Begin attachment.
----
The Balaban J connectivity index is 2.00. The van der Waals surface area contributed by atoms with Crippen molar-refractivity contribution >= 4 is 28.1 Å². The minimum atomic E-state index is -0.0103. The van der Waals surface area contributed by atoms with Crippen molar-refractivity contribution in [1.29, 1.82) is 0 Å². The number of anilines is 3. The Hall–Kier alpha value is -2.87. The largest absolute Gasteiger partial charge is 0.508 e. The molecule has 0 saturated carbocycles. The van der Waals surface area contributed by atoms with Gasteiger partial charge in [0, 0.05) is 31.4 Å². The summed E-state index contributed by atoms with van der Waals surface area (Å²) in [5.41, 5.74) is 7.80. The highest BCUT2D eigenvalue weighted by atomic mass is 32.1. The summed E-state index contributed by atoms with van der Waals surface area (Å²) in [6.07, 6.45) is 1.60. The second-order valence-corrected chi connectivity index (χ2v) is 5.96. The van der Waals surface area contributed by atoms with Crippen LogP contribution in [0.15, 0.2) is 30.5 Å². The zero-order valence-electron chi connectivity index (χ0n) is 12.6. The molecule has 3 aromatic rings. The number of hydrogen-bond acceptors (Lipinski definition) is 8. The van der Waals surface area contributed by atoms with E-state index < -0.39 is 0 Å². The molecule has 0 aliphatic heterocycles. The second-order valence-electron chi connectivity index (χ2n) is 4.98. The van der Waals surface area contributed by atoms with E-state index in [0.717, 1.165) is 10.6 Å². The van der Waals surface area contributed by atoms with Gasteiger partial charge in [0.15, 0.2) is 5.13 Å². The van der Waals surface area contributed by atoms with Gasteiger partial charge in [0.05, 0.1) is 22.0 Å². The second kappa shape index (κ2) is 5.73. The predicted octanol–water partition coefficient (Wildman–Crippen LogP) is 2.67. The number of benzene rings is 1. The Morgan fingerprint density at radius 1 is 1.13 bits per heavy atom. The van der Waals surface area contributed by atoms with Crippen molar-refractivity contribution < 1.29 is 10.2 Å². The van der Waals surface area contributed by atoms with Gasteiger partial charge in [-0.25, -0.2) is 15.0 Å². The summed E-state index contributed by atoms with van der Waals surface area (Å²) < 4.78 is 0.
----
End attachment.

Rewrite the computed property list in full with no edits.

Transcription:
The Balaban J connectivity index is 2.00. The van der Waals surface area contributed by atoms with Crippen molar-refractivity contribution >= 4 is 28.1 Å². The minimum atomic E-state index is -0.0103. The van der Waals surface area contributed by atoms with Crippen molar-refractivity contribution in [1.29, 1.82) is 0 Å². The number of anilines is 3. The Hall–Kier alpha value is -2.87. The largest absolute Gasteiger partial charge is 0.508 e. The molecule has 0 saturated carbocycles. The van der Waals surface area contributed by atoms with Gasteiger partial charge in [0, 0.05) is 31.4 Å². The summed E-state index contributed by atoms with van der Waals surface area (Å²) in [5.41, 5.74) is 7.80. The highest BCUT2D eigenvalue weighted by atomic mass is 32.1. The summed E-state index contributed by atoms with van der Waals surface area (Å²) in [6.07, 6.45) is 1.60. The second-order valence-corrected chi connectivity index (χ2v) is 5.96. The van der Waals surface area contributed by atoms with Crippen LogP contribution in [0.15, 0.2) is 30.5 Å². The zero-order valence-electron chi connectivity index (χ0n) is 12.6. The molecule has 3 aromatic rings. The number of hydrogen-bond acceptors (Lipinski definition) is 8. The van der Waals surface area contributed by atoms with E-state index < -0.39 is 0 Å². The molecule has 0 aliphatic heterocycles. The second-order valence-electron chi connectivity index (χ2n) is 4.98. The van der Waals surface area contributed by atoms with E-state index in [0.717, 1.165) is 10.6 Å². The van der Waals surface area contributed by atoms with Gasteiger partial charge in [0.15, 0.2) is 5.13 Å². The van der Waals surface area contributed by atoms with Gasteiger partial charge in [0.05, 0.1) is 22.0 Å². The second kappa shape index (κ2) is 5.73. The predicted octanol–water partition coefficient (Wildman–Crippen LogP) is 2.67. The number of benzene rings is 1. The Morgan fingerprint density at radius 1 is 1.13 bits per heavy atom. The van der Waals surface area contributed by atoms with Crippen molar-refractivity contribution < 1.29 is 10.2 Å². The van der Waals surface area contributed by atoms with Gasteiger partial charge in [-0.25, -0.2) is 15.0 Å². The summed E-state index contributed by atoms with van der Waals surface area (Å²) < 4.78 is 0.